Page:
We are a commune of inquiring, skeptical, politically centrist, capitalist, anglophile, traditionalist New England Yankee humans, humanoids, and animals with many interests beyond and above politics. Each of us has had a high-school education (or GED), but all had ADD so didn't pay attention very well, especially the dogs. Each one of us does "try my best to be just like I am," and none of us enjoys working for others, including for Maggie, from whom we receive neither a nickel nor a dime. Freedom from nags, cranks, government, do-gooders, control-freaks and idiots is all that we ask for.
Now THAT'S the difference between Jews and gentiles. :)
The traditional text read at the seder has the conversational, multi-voiced format of the Talmud. It suggests/records spirited conversation. The name of this text is the "Hagaddah" which literally means "the telling over" - and it is purposely set in the home, to encourage dialogue.
I hope you have a healthy and holy meal. I have been enjoying the Seder since my second marriage. My father in law Seders took hours with note cards and dogged eared copies of Biblical Archeology. ( We ate on page 57)
We celebrate on Sat. this year and matzoh ball soup and wine are just what I'm looking forward to. Nothing like wine to assist story, song and of course, veritas.
(The dinner party context of the essential Jewish story/ritual reminded me of Steven's description from the Supeme Fiction "It must give pleasure")
I only once had a meal in deliberate silence, in a monestary; it was different.
Dear Mr. Kessler: I am writing to ask how does one go about getting the Rabbi community to help an outsider obtain justice and restitution from members of the Jewish community?
This small group of individuals do not represent every member of your religious community, but they have used their social network to blacklist a man who worked for them for 12 years. A man who could no longer abide by the loss of moral direction, and whose family could no longer survive on 40% salary. Yet, it was a man whose work they desperately wanted to control. When these people broke my husband's contract, we left--they blacklisted.
How can I find a Rabbi to help me resolve this situation? I know the other important celebration within your tradition is "Atonement". How does an outsider get members within to atone for the harm they have caused with deliberate malice?
Thank you and Rejoice!
There are usually (except in smaller towns) two or more synagogues or temples in town. If your husband has a dispute with that shul, contact the rabbi of the other one. Or contact the rabbi of any nearby town, and make your case. We Jews do tend to stick together, it's true - but justice is a greater virtue than loyalty.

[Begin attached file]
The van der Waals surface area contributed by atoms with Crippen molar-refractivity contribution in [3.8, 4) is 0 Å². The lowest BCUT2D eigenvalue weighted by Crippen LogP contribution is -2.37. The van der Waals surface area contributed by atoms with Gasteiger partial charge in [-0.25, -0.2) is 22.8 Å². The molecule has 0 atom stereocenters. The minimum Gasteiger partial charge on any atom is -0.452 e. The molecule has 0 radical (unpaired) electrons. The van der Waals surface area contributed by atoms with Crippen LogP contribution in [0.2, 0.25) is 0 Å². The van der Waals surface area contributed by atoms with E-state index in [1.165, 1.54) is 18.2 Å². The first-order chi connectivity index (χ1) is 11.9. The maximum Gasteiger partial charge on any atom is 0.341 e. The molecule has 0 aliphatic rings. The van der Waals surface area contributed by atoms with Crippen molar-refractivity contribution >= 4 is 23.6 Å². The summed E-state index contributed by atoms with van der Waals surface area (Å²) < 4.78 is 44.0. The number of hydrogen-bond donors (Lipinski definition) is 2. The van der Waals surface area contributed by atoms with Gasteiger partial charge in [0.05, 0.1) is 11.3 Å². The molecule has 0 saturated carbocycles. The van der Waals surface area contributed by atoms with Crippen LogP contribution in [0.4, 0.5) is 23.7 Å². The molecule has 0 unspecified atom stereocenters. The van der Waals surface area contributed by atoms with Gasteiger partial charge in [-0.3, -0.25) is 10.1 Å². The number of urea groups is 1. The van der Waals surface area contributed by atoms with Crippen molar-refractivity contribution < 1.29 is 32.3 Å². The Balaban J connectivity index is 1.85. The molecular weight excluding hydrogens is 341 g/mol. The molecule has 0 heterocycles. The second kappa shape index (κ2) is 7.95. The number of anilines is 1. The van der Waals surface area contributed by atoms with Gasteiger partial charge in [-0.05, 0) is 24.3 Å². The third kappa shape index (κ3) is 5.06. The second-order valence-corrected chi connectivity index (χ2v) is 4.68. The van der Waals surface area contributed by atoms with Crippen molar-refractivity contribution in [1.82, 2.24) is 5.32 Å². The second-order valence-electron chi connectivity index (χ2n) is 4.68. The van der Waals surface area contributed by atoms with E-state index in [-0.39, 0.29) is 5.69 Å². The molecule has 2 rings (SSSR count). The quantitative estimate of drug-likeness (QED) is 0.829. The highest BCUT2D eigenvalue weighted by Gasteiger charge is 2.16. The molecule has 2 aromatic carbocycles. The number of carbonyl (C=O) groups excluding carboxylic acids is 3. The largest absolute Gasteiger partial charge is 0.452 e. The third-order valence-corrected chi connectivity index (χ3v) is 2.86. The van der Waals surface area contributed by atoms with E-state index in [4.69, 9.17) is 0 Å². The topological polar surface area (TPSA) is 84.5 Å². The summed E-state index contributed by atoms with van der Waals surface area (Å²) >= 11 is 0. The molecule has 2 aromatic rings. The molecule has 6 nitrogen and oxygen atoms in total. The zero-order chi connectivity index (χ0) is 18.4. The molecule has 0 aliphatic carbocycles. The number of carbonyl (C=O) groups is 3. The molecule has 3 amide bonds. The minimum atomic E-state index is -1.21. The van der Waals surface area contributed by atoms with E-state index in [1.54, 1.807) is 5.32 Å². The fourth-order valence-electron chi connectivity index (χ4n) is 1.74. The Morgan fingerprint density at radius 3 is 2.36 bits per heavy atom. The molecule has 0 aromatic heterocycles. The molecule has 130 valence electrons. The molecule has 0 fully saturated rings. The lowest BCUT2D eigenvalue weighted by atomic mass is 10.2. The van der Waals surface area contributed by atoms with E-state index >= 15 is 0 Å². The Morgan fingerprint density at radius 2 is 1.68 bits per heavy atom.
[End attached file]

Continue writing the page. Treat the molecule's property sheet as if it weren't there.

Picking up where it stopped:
Don't know the details of your situation, but I will reply assuming you are dealing with an Orthodox community...
In large orthodox communities, there will be a Bet Din (court of law) that ostensibly functions according to Jewish law. In most US jurisdictions, they have the authority of binding arbitration. However, they can be sadly blighted with the same "circle the wagons" insularity your post hints at.
I would approach any Bet Din or Rabbinical board that exists, and then turn to the regular court system if they prove to be partial.
I don't know of any parallel structures in non-orthodox communities. The logical place to start is the Rabbi of the synagogue that the parishioner(s) you're arguing with attend.
In the Orthodox Christian church, we are taught that the Sunday Liturgy is what the Seder became in the Christian tradition. We do use wine, come on over and visit. :-)
By the way, when I converted to Christian Orthodxy I was told in jest that it was a rubric to have a bottle of 30 year old single malt scotch blessed, then shared at the breaking of the fast after the Pascha (Easter) liturgy. Yes I fell for it, but made many freinds that morning.
The whole PURPOSE of the Seder, and the reading of the Haggadah is to TALK ABOUT IT!
The Seder plate, and the traditional foods, beginning the Seder with your hat and coat and ready to travel, are supposed to be a "multi-media presentation", and it's supposed to prompt questions; specifically, the ritual "Four Questions", starting with "Why is this night different from all other nights?
Matzoh ball soup; you're definitely missing a treat! GREAT stuff.
Gefilte fish is best taken in small doses; I recommend the Manichevitz "Fishlets" rather than the bigger fish balls. But it's still good.
Matzoh; These days, it's a saltine cracker without the salt. But in biblical times, there was no "yeast"; "leavening" was more in the line of what we today would call "sourdough starter". "Bread" was "sourdough bread". It took a couple of hours to rise, and the Hebrews didn't HAVE a couple of hours, so they took their unrisen dough and baked it flat and fast.